Investing inequality. Is the stock market a problem or a solution?

The fact that the top 10% of American families own 89% of all U.S. equities demonstrates the stock market's substantial involvement in widening wealth disparities in the country. Here are five intriguing statistics concerning wealth disparity in the US stock market according to the latest Federal Reserve data:

  1. During the Covid-19 epidemic, the wealthiest 1% acquired about $6.5 trillion in corporate shares and mutual funds, while the poorest 90% gained only $1.2 trillion.
  2. In the second quarter, the top 10% of earners held a record number of shares in publicly traded companies and mutual funds, while the bottom 90% held just around 11% of individually held stocks, down from 12% before the epidemic.
  3. There have been millions of new investors entering the market as a result of the epidemic, but the benefits of this influx have not been evenly distributed. Robinhood, which has added over 10 million users in the past two years, has an average account size of about $4,500. Lots of retail investors chased the latest hyped stock like AMC, Gamestop or cannabis stocks, and lost over half their account.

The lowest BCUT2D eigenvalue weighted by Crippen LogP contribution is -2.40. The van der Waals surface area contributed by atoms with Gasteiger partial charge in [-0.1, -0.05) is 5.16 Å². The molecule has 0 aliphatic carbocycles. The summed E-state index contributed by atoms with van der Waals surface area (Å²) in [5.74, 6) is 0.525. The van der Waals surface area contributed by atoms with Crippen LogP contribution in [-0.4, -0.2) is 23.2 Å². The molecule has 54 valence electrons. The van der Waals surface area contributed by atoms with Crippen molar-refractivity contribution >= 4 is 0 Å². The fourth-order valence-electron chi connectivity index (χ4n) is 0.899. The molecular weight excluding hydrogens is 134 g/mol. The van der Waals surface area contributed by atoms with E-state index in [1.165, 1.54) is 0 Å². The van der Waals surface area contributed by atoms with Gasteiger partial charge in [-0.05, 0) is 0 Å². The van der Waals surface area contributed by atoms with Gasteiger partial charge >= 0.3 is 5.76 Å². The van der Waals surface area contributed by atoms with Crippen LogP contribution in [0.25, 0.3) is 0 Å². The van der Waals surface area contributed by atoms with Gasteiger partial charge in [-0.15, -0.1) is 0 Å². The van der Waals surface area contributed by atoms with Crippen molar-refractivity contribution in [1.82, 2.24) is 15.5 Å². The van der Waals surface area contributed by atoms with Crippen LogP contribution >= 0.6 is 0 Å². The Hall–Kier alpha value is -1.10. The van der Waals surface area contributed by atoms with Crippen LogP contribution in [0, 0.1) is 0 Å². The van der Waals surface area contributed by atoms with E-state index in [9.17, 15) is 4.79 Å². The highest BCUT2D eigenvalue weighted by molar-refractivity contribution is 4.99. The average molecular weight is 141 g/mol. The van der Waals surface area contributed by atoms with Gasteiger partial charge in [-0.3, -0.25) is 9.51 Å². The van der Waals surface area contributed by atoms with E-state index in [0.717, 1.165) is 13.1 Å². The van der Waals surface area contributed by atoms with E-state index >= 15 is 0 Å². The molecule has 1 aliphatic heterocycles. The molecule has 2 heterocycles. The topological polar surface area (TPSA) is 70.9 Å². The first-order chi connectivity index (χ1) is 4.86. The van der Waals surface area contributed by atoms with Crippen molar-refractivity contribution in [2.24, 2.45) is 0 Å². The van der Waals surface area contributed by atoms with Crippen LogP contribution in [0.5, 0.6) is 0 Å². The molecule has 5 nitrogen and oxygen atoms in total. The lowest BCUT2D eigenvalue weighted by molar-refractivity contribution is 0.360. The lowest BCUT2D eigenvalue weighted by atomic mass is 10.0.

4. The wealthiest 10% saw their equities soar 43% between January 2020 and June 2021, while the poorest 90% observed a 33% gain in stock value.
  5. The wealthiest 1% of earners now control more than 32% of all wealth in the country; over the past year and a half, their wealth has grown mostly due to investments in equities.

Some claim that such figures underline the stock market's involvement in rising wealth gap in the United States and the need for more fair wealth distribution regulations. As more individuals enter the stock market, it is crucial to guarantee that everyone has equal opportunity to benefit from its growth, rather than just a select few. What do you think? Share your thoughts and please comment below!